Alumni returning to Northwestern for Homecoming last weekend may have noticed a lack of panty raids, marshmallow throwing and dry alcohol policies.
For many of them, NU has become a different campus, with an increasingly diverse student body, new traditions, and, at the very least, a better performing football team.
“We won eight games in my four years in college and this season we’ve already won six games – that’s definitely changed,” said Kenn Ruby, Weinberg ’93. “We used to bring marshmallows to throw them at the football team, that was how we passed the time since we certainly weren’t watching football.”
Dave Owen, Weinberg ’93, was surprised students didn’t tear down the goal post after the team’s victory, a tradition he said was popular when he attended NU.
“We were 0-11 my freshman year, so whenever we scored a point, the whole student section would cheer ‘Rose Bowl,'” Owen said.
Returning graduates participated in various class reunion events over the weekend, including reunion parties Saturday night at Norris University Center and a farewell brunch for the class of 1958, celebrating its 50th anniversary Sunday morning at the John Evans Alumni Center.
The class of 1993 spent Saturday night reconnecting with old friends in Louis Room at Norris as pop music from the ’80s and ’90s conjured feelings of nostalgia. Entertainment even included the live band Left on Red, apparently a class favorite 15 years ago.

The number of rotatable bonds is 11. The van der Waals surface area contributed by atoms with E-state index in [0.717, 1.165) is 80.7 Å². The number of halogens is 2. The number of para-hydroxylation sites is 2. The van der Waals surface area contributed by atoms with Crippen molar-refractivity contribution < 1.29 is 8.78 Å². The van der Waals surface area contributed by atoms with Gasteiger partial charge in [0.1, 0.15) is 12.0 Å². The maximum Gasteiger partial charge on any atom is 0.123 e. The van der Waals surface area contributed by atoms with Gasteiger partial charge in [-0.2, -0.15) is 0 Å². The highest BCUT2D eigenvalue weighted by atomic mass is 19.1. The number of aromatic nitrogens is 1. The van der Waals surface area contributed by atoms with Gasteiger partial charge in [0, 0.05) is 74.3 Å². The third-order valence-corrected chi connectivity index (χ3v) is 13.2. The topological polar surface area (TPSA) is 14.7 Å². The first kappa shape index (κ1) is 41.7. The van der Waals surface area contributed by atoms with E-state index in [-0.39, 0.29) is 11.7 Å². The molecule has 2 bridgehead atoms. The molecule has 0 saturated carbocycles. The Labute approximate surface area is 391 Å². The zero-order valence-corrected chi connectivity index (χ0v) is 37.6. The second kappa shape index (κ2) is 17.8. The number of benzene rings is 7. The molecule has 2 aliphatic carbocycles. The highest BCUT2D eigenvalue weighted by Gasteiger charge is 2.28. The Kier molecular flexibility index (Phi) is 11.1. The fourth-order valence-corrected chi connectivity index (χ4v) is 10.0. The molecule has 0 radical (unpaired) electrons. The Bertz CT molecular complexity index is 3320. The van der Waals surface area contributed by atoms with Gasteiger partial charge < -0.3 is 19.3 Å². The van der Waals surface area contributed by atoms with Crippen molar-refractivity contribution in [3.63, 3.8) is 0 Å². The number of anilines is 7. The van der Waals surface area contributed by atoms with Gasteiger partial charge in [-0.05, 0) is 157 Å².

In the ’80s, Norris housed an on-campus bar, which was controversial because Evanston was a “completely dry” town at the time, said Leslie Allen, Medill ’83. To get alcohol, students often ventured to Paulina Street in Chicago on the weekends, she said.
Even when Evanston lifted its alcohol ban, alumni said there were only two bars off campus.
Students from the class of 1958 didn’t even have their own student center. They congregated at a coffee shop in the basement of Scott Hall. The graduates, many of them now in their 70s, spent much of Sunday morning reminiscing about traditions long gone.
Attendees could recall when female and male dorms were segregated on campus. Decades ago, females lived on South Campus, primarily in Shepard Residential College and Willard Residential College while men resided on North Campus. Male students would participate in an annual “panty raid” every spring by sneaking into girls’ dorms to steal undergarments.
“You could find panties and brassieres hanging from chandeliers in the fraternity houses,” said Carolyn Robson, SESP ’58. “The dean was most horrified that men actually could get into the girls’ rooms.”
Also in the ’50s, female students were subject to dress codes. They could only attend dinner in a skirt and were not permitted to wear Bermuda shorts, longer shorts considered reserved by today’s standards, to class. Girls who chose shorts would cover themselves up by wearing trench coats to class, Robson said.
Alumni also noted students honored the Rock very differently 50 years ago.
“The Rock is painted so often you can’t tell what kind of rock it is,” said Casey Bukro, Medill ’58. “The Rock was a place where people met but it’s not being treated with the respect it was treated with in my days on campus. You don’t respect the rock by painting it all the time.”
Even the city of Evanston has seen its share of major changes, including the development of chain stores and a bigger movie theater, she said.
Despite the changes, alumni still feel at home when they come back.
“I can just walk around on campus and get back into my old routine,” said Matthew Savard, McCormick ’93. “It’s like I’m a student again.”